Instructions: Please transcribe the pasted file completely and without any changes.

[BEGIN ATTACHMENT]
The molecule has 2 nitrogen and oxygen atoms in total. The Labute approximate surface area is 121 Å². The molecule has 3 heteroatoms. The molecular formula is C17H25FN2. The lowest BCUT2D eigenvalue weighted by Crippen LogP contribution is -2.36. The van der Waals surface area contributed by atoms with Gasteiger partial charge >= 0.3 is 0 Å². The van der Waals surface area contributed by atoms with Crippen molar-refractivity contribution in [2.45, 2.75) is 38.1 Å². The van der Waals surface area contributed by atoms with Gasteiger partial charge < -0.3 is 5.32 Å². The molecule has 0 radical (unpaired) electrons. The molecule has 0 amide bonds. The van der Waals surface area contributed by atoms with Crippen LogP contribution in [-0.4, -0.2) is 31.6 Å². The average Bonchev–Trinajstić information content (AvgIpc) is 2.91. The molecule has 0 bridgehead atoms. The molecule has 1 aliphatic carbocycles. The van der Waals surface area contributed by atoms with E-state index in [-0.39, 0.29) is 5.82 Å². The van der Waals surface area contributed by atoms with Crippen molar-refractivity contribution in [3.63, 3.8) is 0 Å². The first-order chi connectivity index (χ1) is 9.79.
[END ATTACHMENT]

The molecule has 2 nitrogen and oxygen atoms in total. The Labute approximate surface area is 121 Å². The molecule has 3 heteroatoms. The molecular formula is C17H25FN2. The lowest BCUT2D eigenvalue weighted by Crippen LogP contribution is -2.36. The van der Waals surface area contributed by atoms with Gasteiger partial charge >= 0.3 is 0 Å². The van der Waals surface area contributed by atoms with Crippen molar-refractivity contribution in [2.45, 2.75) is 38.1 Å². The van der Waals surface area contributed by atoms with Gasteiger partial charge < -0.3 is 5.32 Å². The molecule has 0 radical (unpaired) electrons. The molecule has 0 amide bonds. The van der Waals surface area contributed by atoms with Crippen LogP contribution in [-0.4, -0.2) is 31.6 Å². The average Bonchev–Trinajstić information content (AvgIpc) is 2.91. The molecule has 0 bridgehead atoms. The molecule has 1 aliphatic carbocycles. The van der Waals surface area contributed by atoms with E-state index in [-0.39, 0.29) is 5.82 Å². The van der Waals surface area contributed by atoms with Crippen molar-refractivity contribution in [3.63, 3.8) is 0 Å². The first-order chi connectivity index (χ1) is 9.79.